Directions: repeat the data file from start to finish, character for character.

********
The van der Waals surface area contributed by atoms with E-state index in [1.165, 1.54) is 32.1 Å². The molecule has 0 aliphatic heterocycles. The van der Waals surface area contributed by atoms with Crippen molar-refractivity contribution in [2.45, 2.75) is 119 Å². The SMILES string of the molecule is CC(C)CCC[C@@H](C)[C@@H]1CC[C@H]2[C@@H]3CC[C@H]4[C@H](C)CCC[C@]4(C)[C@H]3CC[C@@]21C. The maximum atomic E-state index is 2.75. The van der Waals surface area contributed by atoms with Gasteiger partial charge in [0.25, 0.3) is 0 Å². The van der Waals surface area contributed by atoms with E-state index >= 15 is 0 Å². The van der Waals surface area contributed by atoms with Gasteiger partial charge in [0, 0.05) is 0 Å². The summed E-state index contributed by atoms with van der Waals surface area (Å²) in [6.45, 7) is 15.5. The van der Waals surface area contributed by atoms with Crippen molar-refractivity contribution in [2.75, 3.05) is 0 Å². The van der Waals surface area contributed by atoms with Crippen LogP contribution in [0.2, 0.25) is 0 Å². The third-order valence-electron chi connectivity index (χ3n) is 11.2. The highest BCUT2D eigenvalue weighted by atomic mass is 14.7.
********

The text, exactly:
The van der Waals surface area contributed by atoms with E-state index in [1.165, 1.54) is 32.1 Å². The molecule has 0 aliphatic heterocycles. The van der Waals surface area contributed by atoms with Crippen molar-refractivity contribution in [2.45, 2.75) is 119 Å². The SMILES string of the molecule is CC(C)CCC[C@@H](C)[C@@H]1CC[C@H]2[C@@H]3CC[C@H]4[C@H](C)CCC[C@]4(C)[C@H]3CC[C@@]21C. The maximum atomic E-state index is 2.75. The van der Waals surface area contributed by atoms with Gasteiger partial charge in [0.25, 0.3) is 0 Å². The van der Waals surface area contributed by atoms with E-state index >= 15 is 0 Å². The van der Waals surface area contributed by atoms with Gasteiger partial charge in [0, 0.05) is 0 Å². The summed E-state index contributed by atoms with van der Waals surface area (Å²) in [6.45, 7) is 15.5. The van der Waals surface area contributed by atoms with Crippen molar-refractivity contribution in [2.75, 3.05) is 0 Å². The van der Waals surface area contributed by atoms with Crippen LogP contribution in [0.2, 0.25) is 0 Å². The third-order valence-electron chi connectivity index (χ3n) is 11.2. The highest BCUT2D eigenvalue weighted by atomic mass is 14.7.